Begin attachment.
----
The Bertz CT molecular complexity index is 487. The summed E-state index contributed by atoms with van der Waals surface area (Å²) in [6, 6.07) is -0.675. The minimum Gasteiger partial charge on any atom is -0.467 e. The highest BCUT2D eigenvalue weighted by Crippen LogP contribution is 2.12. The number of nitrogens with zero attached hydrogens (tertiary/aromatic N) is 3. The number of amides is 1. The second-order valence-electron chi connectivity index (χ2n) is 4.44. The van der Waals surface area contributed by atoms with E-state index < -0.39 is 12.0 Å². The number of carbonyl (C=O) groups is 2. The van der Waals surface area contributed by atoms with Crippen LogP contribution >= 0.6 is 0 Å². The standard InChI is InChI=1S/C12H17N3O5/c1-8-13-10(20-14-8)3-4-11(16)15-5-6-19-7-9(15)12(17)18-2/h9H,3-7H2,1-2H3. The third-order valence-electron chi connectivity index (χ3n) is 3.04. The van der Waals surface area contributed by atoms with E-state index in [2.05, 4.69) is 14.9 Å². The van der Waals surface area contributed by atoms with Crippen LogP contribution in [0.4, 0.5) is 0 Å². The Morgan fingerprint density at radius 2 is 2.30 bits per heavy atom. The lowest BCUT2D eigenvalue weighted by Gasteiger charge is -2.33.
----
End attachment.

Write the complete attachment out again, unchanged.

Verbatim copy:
The Bertz CT molecular complexity index is 487. The summed E-state index contributed by atoms with van der Waals surface area (Å²) in [6, 6.07) is -0.675. The minimum Gasteiger partial charge on any atom is -0.467 e. The highest BCUT2D eigenvalue weighted by Crippen LogP contribution is 2.12. The number of nitrogens with zero attached hydrogens (tertiary/aromatic N) is 3. The number of amides is 1. The second-order valence-electron chi connectivity index (χ2n) is 4.44. The van der Waals surface area contributed by atoms with E-state index < -0.39 is 12.0 Å². The number of carbonyl (C=O) groups is 2. The van der Waals surface area contributed by atoms with Crippen LogP contribution >= 0.6 is 0 Å². The standard InChI is InChI=1S/C12H17N3O5/c1-8-13-10(20-14-8)3-4-11(16)15-5-6-19-7-9(15)12(17)18-2/h9H,3-7H2,1-2H3. The third-order valence-electron chi connectivity index (χ3n) is 3.04. The van der Waals surface area contributed by atoms with E-state index in [2.05, 4.69) is 14.9 Å². The van der Waals surface area contributed by atoms with Crippen LogP contribution in [0.4, 0.5) is 0 Å². The Morgan fingerprint density at radius 2 is 2.30 bits per heavy atom. The lowest BCUT2D eigenvalue weighted by Gasteiger charge is -2.33.